Further coronavirus restrictions were relaxed in Wales over the weekend, allowing larger groups to meet and people to travel further.
It is part of the Welsh Government's plans to ease the country out of lockdown, as cases of the virus continue to fall.
On Monday, a further 125 cases were confirmed and one death was reported in Wales.
But not all parts of Wales have seen a consistent drop in transmission over the last two weeks, with parts of north and south Wales both experiencing outbreaks.
Last week it is believed a number of indoor gatherings in Neath Port Talbot caused a cluster of cases there.
Prior to that, community testing programmes were extended as a result of outbreaks in Anglesey and Merthyr Tydfil, both of which are also believed to have been caused by household mixing.
The First Minister has repeatedly said that his government will not hesitate to tighten restrictions if cases begin to rise again.
So how high are Covid rates across Wales at the moment?
Has the situation improved for areas affected by recent outbreaks?
According to Public Health Wales data between 22-27 March, Anglesey is still being affected by the impact of household mixing.
It remains the area of Wales with the highest number of cases per 100,000 people, at 77.
However, that is a fall of 15% from 91 cases per 100,000 during the previous week (between 15-21 March).
Cases rates have almost halved in Merthyr Tydfil, from 134 to 71 cases per 100,000.
According to Swansea Bay University Health Board, 23 confirmed cases in and around Briton Ferry had been traced back to birthday celebrations and extended family members visiting each other indoors.
Indoor visits are currently not permitted under coronavirus rules, unless you are part of a support bubble.
But despite the recent cluster, cases have also fallen by 18% in Neath Port Talbot, from 60 to 42 per 100,000.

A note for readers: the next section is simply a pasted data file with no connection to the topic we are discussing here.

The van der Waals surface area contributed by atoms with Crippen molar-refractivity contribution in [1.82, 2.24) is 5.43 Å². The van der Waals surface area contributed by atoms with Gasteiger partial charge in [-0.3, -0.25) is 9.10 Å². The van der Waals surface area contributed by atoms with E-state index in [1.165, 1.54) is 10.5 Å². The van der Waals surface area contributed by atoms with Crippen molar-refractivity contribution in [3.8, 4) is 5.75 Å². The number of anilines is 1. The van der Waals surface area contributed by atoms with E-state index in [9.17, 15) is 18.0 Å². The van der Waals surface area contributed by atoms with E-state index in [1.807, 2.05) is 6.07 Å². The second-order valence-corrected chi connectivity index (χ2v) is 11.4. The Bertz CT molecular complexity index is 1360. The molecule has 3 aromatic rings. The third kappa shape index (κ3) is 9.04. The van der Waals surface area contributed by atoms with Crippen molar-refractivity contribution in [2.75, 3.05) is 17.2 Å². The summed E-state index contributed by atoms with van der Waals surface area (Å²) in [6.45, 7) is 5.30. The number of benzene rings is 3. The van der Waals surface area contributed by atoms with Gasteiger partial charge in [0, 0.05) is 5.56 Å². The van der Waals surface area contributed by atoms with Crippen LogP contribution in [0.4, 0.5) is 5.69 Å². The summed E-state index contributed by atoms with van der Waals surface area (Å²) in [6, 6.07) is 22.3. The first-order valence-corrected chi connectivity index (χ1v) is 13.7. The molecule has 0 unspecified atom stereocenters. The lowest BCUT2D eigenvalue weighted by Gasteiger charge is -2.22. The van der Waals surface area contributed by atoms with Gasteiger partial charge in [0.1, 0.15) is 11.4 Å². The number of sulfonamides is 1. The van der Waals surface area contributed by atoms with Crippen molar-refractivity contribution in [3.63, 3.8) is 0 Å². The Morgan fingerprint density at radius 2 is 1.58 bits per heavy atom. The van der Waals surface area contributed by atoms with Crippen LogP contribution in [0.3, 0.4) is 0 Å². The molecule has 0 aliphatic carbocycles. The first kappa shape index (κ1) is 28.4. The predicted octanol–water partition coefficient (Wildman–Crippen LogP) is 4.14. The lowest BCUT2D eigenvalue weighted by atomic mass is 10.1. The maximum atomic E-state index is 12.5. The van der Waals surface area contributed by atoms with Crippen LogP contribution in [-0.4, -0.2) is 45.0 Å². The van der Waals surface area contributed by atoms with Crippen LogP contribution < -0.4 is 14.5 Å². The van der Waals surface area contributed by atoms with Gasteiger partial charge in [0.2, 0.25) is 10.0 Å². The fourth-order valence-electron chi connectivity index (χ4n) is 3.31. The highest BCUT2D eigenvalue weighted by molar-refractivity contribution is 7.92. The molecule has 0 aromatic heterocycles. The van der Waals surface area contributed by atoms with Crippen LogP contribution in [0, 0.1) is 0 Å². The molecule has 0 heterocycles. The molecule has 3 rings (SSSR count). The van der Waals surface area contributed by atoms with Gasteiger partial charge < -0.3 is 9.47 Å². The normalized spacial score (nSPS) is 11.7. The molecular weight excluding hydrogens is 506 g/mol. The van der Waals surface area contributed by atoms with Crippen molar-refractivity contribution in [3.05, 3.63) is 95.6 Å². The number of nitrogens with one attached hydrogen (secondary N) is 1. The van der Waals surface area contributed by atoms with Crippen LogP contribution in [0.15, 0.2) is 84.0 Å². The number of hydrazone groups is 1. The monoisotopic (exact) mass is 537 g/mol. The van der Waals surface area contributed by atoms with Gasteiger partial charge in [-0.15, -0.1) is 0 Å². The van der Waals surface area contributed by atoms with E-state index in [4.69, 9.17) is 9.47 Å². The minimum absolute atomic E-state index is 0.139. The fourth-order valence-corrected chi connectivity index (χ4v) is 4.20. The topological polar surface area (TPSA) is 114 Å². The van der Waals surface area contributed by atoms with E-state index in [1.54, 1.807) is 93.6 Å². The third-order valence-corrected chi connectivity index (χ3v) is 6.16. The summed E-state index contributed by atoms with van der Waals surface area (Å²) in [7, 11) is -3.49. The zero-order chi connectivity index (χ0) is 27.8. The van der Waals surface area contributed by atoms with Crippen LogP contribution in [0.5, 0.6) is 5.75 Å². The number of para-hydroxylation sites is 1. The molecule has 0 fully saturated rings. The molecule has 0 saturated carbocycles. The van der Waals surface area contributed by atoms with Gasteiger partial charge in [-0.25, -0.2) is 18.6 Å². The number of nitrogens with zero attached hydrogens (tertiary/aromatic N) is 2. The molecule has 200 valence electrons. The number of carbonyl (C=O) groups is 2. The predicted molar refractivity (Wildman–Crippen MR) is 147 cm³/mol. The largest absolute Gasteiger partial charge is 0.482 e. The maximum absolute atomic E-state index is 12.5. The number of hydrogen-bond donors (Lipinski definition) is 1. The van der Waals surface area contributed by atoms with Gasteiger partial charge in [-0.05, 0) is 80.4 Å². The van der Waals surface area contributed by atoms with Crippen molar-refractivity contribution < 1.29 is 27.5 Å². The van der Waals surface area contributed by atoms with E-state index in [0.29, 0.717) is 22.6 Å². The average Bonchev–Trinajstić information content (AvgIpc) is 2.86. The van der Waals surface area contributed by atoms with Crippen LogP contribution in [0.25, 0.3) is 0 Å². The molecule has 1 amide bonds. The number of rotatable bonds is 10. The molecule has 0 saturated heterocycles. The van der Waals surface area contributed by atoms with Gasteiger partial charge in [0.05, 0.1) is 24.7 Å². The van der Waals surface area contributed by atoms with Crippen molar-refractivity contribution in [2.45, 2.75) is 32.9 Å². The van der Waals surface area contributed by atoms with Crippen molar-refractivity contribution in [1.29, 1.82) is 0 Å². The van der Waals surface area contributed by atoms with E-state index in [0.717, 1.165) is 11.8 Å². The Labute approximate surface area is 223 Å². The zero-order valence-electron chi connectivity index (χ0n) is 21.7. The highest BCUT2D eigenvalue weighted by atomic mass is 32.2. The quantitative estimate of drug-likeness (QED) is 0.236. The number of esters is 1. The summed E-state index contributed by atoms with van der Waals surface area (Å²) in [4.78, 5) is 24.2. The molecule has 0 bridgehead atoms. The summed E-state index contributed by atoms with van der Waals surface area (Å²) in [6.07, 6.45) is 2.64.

Between 15-21 March, there were also more than 50 cases per 100,000 in Blaenau Gwent, Newport, Conwy, Flintshire and Swansea.
Those rates have more than halved in Blaenau Gwent, Newport and Flintshire, and dropped by 42% in Conwy.
In Swansea, they have only dropped by 1%.
Where are case rates rising?
The coronavirus situation can change rapidly, but data between 15-27 March shows cases have risen in some areas.
Monmouthshire and Torfaen have seen a rise in cases - from 13 to 23 cases per 100,000 in the former, and 17 to 21 cases per 100,000 in the latter.
Denbighshire has seen a 68% increase in cases per 100,000, meanwhile Gwynedd has seen a 22% increase.
Everywhere else across Wales saw a fall in Covid rates during that period.
If cases are falling, why are we still in lockdown?
The Welsh Government has said that it does not want to risk a spike in cases by emerging the country of lockdown too soon.
Instead, it has announced provisional dates for certain areas of society to reopen, such as close-contact services, gyms and allowing extended households.
Setting out the timetable, the First Minister said such areas will be considered as part of a review on 22 April.
Leisure centres, outdoor attractions, weddings, community centres, organised activities with 30 people outdoors or 15 people indoors will also be considered.
It comes as the vaccine rollout continues across Wales, with figures for Monday showing a total of 1,400,750 first doses have now been administered in Wales - an increase of 13,167 from the previous day.
Public Health Wales added that 416,862 second doses have also been given, an increase of 4,199.